Q&A with Experts on Immune Dysfunction in Multiple Sclerosis

Description

Immune dysregulation is thought to be a key factor in the pathogenesis of multiple sclerosis (MS). This insight has led to the development of immunotherapeutic agents with targeted and varied mechanisms of action. Newer immunotherapies, which offer enhanced efficacy, are also associated with immune-related toxicities that must be anticipated and managed throughout the course of treatment. Moreover, strategies and risks related to treatment sequencing have become more complex, creating decision-making challenges for clinicians. This concise publication was developed to provide you with expert answers to frequently asked questions (FAQs) on Immune Dysfunction in Multiple Sclerosis.

Expert Faculty

Fred D. Lublin, MD, FAAN, FANA

Director of the Corinne Goldsmith Dickinson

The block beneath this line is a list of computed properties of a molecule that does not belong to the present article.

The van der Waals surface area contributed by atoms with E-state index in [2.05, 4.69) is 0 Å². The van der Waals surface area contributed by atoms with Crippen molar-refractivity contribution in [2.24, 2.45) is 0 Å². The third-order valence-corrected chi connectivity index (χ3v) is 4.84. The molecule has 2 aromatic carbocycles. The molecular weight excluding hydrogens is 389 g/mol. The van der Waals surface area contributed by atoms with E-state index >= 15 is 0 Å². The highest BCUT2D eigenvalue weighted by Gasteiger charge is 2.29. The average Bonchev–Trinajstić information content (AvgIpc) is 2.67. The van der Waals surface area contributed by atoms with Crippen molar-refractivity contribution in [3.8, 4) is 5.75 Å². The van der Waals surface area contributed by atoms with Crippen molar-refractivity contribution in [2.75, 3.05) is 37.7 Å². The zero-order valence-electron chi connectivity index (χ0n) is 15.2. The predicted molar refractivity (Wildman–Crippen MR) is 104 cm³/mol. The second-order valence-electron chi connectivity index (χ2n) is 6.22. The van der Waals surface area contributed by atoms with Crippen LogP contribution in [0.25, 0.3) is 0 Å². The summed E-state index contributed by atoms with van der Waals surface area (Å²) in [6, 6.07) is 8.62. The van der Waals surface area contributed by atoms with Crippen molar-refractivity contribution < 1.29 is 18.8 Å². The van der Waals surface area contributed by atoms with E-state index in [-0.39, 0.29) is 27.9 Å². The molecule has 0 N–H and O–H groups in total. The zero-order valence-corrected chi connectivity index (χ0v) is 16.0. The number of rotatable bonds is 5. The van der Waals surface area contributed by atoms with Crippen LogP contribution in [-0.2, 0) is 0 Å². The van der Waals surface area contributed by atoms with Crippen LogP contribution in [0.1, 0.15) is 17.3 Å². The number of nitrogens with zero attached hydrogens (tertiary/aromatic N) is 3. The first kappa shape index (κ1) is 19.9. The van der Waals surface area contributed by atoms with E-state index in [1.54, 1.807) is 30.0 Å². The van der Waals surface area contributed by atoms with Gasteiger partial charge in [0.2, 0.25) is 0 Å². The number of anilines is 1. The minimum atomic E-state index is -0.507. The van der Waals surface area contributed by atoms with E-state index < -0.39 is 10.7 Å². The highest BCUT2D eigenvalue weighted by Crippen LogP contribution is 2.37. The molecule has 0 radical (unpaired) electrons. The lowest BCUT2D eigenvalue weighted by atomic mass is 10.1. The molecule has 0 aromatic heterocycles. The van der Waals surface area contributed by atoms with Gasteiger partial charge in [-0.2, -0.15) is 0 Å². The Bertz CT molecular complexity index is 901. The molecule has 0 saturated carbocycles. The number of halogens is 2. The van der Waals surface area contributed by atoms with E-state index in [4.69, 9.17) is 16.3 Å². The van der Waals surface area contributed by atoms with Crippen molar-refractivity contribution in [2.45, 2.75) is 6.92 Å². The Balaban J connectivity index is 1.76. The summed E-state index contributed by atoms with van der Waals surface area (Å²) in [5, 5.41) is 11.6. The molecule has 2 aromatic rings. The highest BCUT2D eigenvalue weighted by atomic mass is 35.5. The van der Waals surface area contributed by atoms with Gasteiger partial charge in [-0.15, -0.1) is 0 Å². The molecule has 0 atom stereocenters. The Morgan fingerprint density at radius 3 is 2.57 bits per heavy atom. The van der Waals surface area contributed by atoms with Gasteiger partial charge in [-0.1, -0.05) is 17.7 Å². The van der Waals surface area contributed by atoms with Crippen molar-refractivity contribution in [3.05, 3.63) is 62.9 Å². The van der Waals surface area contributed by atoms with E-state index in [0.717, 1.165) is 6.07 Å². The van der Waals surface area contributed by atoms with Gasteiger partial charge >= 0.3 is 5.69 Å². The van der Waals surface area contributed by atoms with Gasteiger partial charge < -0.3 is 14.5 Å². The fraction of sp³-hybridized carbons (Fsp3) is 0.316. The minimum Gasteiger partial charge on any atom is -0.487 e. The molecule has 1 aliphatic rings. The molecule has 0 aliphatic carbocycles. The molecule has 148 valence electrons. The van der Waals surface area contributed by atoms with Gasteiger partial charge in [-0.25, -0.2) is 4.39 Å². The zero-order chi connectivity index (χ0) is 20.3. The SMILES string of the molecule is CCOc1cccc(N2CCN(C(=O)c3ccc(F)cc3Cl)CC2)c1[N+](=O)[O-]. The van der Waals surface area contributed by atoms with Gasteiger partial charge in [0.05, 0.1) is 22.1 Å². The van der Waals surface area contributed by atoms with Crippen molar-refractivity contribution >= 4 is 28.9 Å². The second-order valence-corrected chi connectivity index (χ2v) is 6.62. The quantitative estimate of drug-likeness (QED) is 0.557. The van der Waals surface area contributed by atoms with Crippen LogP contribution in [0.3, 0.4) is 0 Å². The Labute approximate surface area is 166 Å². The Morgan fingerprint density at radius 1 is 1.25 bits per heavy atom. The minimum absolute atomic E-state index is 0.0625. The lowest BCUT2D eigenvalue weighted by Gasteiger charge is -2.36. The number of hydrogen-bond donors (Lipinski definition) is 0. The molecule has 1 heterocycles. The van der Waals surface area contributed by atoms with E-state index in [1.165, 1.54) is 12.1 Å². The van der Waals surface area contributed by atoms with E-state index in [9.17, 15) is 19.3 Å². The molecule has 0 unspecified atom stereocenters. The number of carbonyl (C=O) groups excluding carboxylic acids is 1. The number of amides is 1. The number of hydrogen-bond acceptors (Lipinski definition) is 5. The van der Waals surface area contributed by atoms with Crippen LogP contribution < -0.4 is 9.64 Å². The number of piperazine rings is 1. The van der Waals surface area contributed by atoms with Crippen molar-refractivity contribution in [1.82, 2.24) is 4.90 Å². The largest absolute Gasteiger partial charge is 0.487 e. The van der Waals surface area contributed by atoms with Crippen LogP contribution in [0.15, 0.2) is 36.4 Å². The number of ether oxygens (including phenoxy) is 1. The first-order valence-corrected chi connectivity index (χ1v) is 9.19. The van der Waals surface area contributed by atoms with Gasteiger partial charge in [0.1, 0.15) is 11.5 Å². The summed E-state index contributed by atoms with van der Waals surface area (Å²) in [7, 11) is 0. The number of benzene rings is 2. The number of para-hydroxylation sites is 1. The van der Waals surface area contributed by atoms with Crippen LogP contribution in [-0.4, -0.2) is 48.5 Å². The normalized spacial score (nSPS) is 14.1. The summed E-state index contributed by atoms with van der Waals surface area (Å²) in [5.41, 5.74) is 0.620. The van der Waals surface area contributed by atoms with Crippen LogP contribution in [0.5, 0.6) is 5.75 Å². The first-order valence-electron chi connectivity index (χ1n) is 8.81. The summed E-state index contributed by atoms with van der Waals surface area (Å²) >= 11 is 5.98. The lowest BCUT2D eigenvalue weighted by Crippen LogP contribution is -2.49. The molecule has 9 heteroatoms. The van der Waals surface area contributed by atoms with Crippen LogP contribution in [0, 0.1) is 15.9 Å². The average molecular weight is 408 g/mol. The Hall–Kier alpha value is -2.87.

Center for Multiple Sclerosis at Mount Sinai Medical Center

New York, NY


Robert K. Shin, MD, FANA, FAAN

Professor, Department of Neurology

MedStar Georgetown University Hospital

Washington, DC

Accreditation and Support Statement

In support of improving patient care, this activity has been planned and implemented by the Consortium of Multiple Sclerosis Centers (CMSC) and Catamount Medical Education. CMSC is jointly accredited by the Accreditation Council for Continuing Medical Education (ACCME), the Accreditation Council for Pharmacy Education (ACPE), and the American Nurses Credentialing Center (ANCC) to provide continuing education for the healthcare team.

This CE activity is supported by independent education grants from Biogen, EMD Serono, Genzyme, and Novartis.

Estimated time to complete: 15 minutes
Release Date: July 31, 2019
Expiration Date: July 31, 2020

Overview of Immune Dysfunction in Multiple Sclerosis